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NaFFAA to boost political clout, set up priorities

naffaa-p-1-photo.gif WASHINGTON D.C. – The board of the National Federation of Filipino Americans Associations (NaFFAA) convened at the Philippine embassy here Nov. 22 and agreed to redefine its role and set up priorities for 2009.
Presided over by newly-elected national chair Greg Macabenta, the board listed among its top priorities as expanding the membership base, broadening advocacy in relation to key community needs, achieving financial stability, providing institutionalized member-community services and strengthening coalitions.
Hosting the planning meeting, which was attended by more than 50 board members, observers and community leaders from NaFFAA’s 12 regions, was Capital Region officers led by Nony Abrajano, Maurese Owens, Gloria Caoile and Bing Branigin.
“When NaFFAA was formed 11 years ago, the idea was not to create an umbrella organization but to establish links among various autonomous national and local groups in order to harness our collective strength,” Macabenta said.
“As national chair, I don’t consider myself as ‘the boss’ but the coordinator, integrator and facilitator so that we as Filipino Americans can speak as one clear, powerful voice to government, business and the American mainstream.”
NaFFAA, he pointed out, was built on “the fundamental principles of autonomy, inclusiveness, synergy and strategic coalitions. We need an attitudinal change about how we relate to other organizations so that they see that being part of an alliance strengthens our collective interests.”
As part of the decentralization process, the proposed and the board approved a revenue-sharing arrangement that allocates 80 percent of any monies raised to the regions.
Also approved was the creation of a separate political action committee that would allow NaFFAA to endorse candidates for public office, raise funds and contribute to political campaigns. Macabenta said this will give NaFFAA greater political clout. “But to comply with IRS rules, this formal entity has to be separate from NaFFAA organizationally.”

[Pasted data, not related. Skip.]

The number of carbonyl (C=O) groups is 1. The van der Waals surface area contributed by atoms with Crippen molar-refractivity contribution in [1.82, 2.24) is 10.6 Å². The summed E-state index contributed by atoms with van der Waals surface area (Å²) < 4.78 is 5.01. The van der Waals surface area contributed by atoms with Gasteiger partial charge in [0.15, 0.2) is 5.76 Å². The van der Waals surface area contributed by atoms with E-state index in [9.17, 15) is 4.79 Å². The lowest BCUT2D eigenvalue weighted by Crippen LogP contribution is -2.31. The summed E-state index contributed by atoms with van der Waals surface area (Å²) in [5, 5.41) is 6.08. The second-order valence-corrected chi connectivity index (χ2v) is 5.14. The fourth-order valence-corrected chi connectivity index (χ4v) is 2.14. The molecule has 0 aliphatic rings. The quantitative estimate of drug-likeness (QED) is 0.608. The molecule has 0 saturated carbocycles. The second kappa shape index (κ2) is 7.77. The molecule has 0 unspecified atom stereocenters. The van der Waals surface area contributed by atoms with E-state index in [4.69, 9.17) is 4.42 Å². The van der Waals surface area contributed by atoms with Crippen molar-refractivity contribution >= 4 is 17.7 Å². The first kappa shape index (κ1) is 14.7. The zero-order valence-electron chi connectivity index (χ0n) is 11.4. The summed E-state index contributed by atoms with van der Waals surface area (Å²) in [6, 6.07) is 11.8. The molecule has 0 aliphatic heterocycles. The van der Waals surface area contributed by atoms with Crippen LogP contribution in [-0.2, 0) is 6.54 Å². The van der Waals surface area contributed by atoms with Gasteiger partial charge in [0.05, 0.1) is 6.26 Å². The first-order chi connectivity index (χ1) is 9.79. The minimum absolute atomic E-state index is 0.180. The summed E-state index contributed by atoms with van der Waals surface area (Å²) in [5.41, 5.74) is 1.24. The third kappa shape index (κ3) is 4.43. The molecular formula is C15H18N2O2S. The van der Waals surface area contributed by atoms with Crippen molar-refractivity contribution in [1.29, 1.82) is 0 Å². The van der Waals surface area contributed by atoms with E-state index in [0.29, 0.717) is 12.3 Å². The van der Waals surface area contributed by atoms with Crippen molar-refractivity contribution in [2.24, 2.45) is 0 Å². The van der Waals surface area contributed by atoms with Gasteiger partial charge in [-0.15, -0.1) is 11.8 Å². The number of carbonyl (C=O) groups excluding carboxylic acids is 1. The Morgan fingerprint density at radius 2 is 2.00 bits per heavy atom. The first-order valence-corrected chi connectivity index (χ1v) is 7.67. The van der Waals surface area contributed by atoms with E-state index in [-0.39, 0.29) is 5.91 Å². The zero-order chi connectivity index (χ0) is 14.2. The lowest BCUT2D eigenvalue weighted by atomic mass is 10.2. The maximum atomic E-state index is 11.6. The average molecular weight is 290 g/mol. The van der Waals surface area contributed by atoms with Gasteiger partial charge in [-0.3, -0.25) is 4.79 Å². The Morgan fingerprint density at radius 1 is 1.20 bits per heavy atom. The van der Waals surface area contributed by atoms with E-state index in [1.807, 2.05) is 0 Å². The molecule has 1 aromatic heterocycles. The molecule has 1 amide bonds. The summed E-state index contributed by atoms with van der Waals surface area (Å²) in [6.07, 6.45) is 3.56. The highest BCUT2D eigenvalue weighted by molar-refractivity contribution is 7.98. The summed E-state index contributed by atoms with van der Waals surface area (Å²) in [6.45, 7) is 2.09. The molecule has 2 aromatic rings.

The impressive voter turn out by Filipino Americans in the last presidential elections prompted renewed support by NaFFAA to an on-going voter education and mobilization program. Gloria Caoile, FilVote co-chair, cited successful voter registration drives this year in Nevada, New Jersey, New York, Pennsylvania and Florida .
Filipino young professionals, led by former NaFFAA National Youth Chair Dexter Ligot-Gordon, offered to share lessons from the Filipinos for Obama campaign, notably its field program in building a data base to raise money and mobilize electorally. Now called FilAmVote, this national non-partisan voter program is now headed by Merit Salud, a Democrat from New York , and Emraida Kiram, a Republican from Wisconsin Gordon heads up FilAmVote’s youth component.
Macabenta also alerted NaFFAA officers to be actively engaged and ensure that Filipinos are not undercounted. “We are now 4 million strong in the U.S. today,” he said. “It’s critical that we are accurately counted so that underserved sectors in our community are properly recognized.”
He also stressed the need for NaFFAA to forge alliances with mainstream organizations to broaden its presence in the US.
Ben de Guzman, newly-appointed NaFFAA permanent representative to the National Council of Asian Pacific Americans (NCAPA), emphasized the importance of “being at the table” with coalition partners, such as the Asian American Justice Center and the Leadership Conference on Civil Rights, particularly in influencing public policy. He cited advocacy for Filipino Veterans equity and immigration reform as examples.
Matteo Fernandez, a youth leader from Los Angeles, pointed out the need to provide a structure for young professionals. “Many of them are well-positioned in corporations and they can direct us to much-needed resources to fund our programs,” he explained.
“The synergy of these leaders who gathered this weekend to get NaFFAA moving forward is wonderful,” said NaFFAA National Vice Chair Rozita Lee. “The spirit of ‘Yes, We Can’ is very encouraging.”

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